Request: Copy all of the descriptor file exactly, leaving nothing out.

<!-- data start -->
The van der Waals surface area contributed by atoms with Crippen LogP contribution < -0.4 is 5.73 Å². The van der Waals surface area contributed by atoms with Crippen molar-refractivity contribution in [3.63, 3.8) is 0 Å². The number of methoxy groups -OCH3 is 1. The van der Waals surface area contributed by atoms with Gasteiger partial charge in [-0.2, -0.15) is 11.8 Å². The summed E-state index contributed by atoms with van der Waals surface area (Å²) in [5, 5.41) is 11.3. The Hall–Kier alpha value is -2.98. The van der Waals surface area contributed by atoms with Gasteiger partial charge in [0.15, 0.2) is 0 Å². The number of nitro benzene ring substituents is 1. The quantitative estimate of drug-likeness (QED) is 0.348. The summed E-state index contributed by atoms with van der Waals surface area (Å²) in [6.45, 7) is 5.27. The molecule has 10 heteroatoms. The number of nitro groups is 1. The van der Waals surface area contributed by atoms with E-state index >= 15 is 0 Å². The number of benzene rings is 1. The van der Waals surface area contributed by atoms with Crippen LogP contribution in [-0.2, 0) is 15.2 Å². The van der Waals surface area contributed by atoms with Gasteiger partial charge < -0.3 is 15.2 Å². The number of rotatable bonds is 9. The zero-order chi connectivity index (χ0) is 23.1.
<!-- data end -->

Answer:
The van der Waals surface area contributed by atoms with Crippen LogP contribution < -0.4 is 5.73 Å². The van der Waals surface area contributed by atoms with Crippen molar-refractivity contribution in [3.63, 3.8) is 0 Å². The number of methoxy groups -OCH3 is 1. The van der Waals surface area contributed by atoms with Gasteiger partial charge in [-0.2, -0.15) is 11.8 Å². The summed E-state index contributed by atoms with van der Waals surface area (Å²) in [5, 5.41) is 11.3. The Hall–Kier alpha value is -2.98. The van der Waals surface area contributed by atoms with Gasteiger partial charge in [0.15, 0.2) is 0 Å². The number of nitro benzene ring substituents is 1. The quantitative estimate of drug-likeness (QED) is 0.348. The summed E-state index contributed by atoms with van der Waals surface area (Å²) in [6.45, 7) is 5.27. The molecule has 10 heteroatoms. The number of nitro groups is 1. The van der Waals surface area contributed by atoms with E-state index >= 15 is 0 Å². The number of benzene rings is 1. The van der Waals surface area contributed by atoms with Crippen LogP contribution in [-0.2, 0) is 15.2 Å². The van der Waals surface area contributed by atoms with Gasteiger partial charge < -0.3 is 15.2 Å². The number of rotatable bonds is 9. The zero-order chi connectivity index (χ0) is 23.1.